Prosperity. Prophets hurt when they see the people of God struggle because of disobedience. (Consider, for instance, the Lamentations of Jeremiah.) Listening to God’s voice and responding with obedience is a key to prosperity.

“I alone know the plans I have for you, plans to bring you prosperity and not disaster, plans to bring the future you hope for” (Jer. 29:11, GNT).

Times of refreshing. Churches and believers need seasons of refreshing. A prophetic atmosphere refreshes and provides rest and water in the dry places. Refresh means “to revive or reinvigorate, as with rest, food, or drink; to renew by stimulation.” We are refreshed in the presence of the Lord.

“So repent (change your mind and purpose); turn around and return [to God] that your sins may be erased (blotted out, wiped clean), that times of refreshing (of recovering from the effects of heat, of reviving with fresh air) may come from the presence of the Lord” (Acts 3:19, AMPC).

Other rewards. Prophets also help us go through God’s chastening and correction the right way (Heb. 12:11-13; Rev. 3:19). They challenge our comfort zones (Amos 6:1, 4) and call us to rise out of sin and rebellion. Their foresight as well as their discernment of the times and seasons help us to stay poised, purified and prepared for the future.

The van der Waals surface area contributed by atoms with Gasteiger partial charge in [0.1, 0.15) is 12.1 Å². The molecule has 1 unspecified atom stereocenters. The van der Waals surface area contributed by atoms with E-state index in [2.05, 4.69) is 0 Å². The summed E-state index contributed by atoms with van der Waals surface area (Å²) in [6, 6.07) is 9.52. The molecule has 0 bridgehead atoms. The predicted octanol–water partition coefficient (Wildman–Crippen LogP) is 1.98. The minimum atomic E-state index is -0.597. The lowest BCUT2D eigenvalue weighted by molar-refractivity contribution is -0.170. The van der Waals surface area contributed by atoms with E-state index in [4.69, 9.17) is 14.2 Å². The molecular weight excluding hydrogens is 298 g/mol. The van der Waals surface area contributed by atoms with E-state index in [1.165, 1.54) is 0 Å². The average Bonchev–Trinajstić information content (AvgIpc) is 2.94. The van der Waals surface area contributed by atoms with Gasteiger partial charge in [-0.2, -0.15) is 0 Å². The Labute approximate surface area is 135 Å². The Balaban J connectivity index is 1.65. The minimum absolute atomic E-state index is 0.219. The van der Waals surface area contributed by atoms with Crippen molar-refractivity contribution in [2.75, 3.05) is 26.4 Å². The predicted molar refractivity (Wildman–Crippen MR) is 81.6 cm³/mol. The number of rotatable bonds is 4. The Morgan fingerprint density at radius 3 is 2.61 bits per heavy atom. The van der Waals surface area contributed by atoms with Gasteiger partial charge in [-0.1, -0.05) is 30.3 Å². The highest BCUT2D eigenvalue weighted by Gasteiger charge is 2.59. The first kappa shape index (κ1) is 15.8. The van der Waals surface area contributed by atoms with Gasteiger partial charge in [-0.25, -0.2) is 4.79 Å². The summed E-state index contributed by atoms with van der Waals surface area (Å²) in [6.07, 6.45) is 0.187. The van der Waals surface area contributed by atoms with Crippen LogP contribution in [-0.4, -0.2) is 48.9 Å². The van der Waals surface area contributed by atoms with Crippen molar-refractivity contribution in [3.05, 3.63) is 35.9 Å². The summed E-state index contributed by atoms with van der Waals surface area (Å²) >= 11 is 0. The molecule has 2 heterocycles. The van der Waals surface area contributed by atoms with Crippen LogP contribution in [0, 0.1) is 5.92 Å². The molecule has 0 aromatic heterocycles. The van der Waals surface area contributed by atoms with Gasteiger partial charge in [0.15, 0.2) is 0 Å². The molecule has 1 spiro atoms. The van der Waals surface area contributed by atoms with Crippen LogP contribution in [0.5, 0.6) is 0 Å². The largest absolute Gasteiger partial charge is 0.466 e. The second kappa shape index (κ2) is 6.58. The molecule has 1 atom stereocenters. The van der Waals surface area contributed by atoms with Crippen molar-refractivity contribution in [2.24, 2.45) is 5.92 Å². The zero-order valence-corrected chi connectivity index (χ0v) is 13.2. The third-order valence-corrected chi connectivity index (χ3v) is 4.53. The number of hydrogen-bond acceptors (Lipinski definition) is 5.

“We are intimately linked in this harvest work. Anyone who accepts what you do, accepts me, the One who sent you. Anyone who accepts what I do accepts my Father, who sent me. Accepting a messenger of God is as good as being God’s messenger” (Matt. 10:41, MSG).

Apostle John Eckhardt is overseer of Crusaders Ministries, located in Chicago. Gifted with a strong apostolic anointing, he has ministered throughout the United States and overseas in over 80 nations. He is a sought‐after international conference speaker and has authored over 40 books, including Prayers That Rout Demons and Deliverance and Spiritual Warfare Manual. Eckhardt resides in the Chicago area with his wife, Wanda.